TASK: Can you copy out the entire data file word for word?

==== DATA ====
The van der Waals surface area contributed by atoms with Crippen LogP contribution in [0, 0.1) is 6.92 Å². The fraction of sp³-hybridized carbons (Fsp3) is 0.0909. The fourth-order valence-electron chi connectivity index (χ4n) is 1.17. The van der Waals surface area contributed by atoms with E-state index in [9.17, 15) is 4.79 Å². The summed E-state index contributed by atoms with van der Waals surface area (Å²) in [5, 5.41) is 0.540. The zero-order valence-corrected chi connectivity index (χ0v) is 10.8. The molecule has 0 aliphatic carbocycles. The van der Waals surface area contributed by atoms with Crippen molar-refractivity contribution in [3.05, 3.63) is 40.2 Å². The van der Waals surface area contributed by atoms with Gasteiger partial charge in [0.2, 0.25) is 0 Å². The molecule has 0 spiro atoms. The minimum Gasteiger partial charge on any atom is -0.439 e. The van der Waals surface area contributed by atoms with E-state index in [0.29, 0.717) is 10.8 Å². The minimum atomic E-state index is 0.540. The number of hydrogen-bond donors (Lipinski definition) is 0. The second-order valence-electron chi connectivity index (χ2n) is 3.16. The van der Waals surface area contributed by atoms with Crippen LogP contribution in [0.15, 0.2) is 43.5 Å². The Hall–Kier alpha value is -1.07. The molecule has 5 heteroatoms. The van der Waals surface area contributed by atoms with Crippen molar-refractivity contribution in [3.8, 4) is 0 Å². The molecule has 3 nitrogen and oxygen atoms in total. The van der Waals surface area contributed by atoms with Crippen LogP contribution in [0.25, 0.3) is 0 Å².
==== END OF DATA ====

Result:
The van der Waals surface area contributed by atoms with Crippen LogP contribution in [0, 0.1) is 6.92 Å². The fraction of sp³-hybridized carbons (Fsp3) is 0.0909. The fourth-order valence-electron chi connectivity index (χ4n) is 1.17. The van der Waals surface area contributed by atoms with E-state index in [9.17, 15) is 4.79 Å². The summed E-state index contributed by atoms with van der Waals surface area (Å²) in [5, 5.41) is 0.540. The zero-order valence-corrected chi connectivity index (χ0v) is 10.8. The molecule has 0 aliphatic carbocycles. The van der Waals surface area contributed by atoms with Crippen molar-refractivity contribution in [3.05, 3.63) is 40.2 Å². The van der Waals surface area contributed by atoms with Gasteiger partial charge in [0.2, 0.25) is 0 Å². The molecule has 0 spiro atoms. The minimum Gasteiger partial charge on any atom is -0.439 e. The van der Waals surface area contributed by atoms with E-state index in [0.29, 0.717) is 10.8 Å². The minimum atomic E-state index is 0.540. The number of hydrogen-bond donors (Lipinski definition) is 0. The second-order valence-electron chi connectivity index (χ2n) is 3.16. The van der Waals surface area contributed by atoms with Crippen LogP contribution in [0.15, 0.2) is 43.5 Å². The Hall–Kier alpha value is -1.07. The molecule has 5 heteroatoms. The van der Waals surface area contributed by atoms with Crippen molar-refractivity contribution in [3.8, 4) is 0 Å². The molecule has 3 nitrogen and oxygen atoms in total. The van der Waals surface area contributed by atoms with Crippen LogP contribution in [0.25, 0.3) is 0 Å².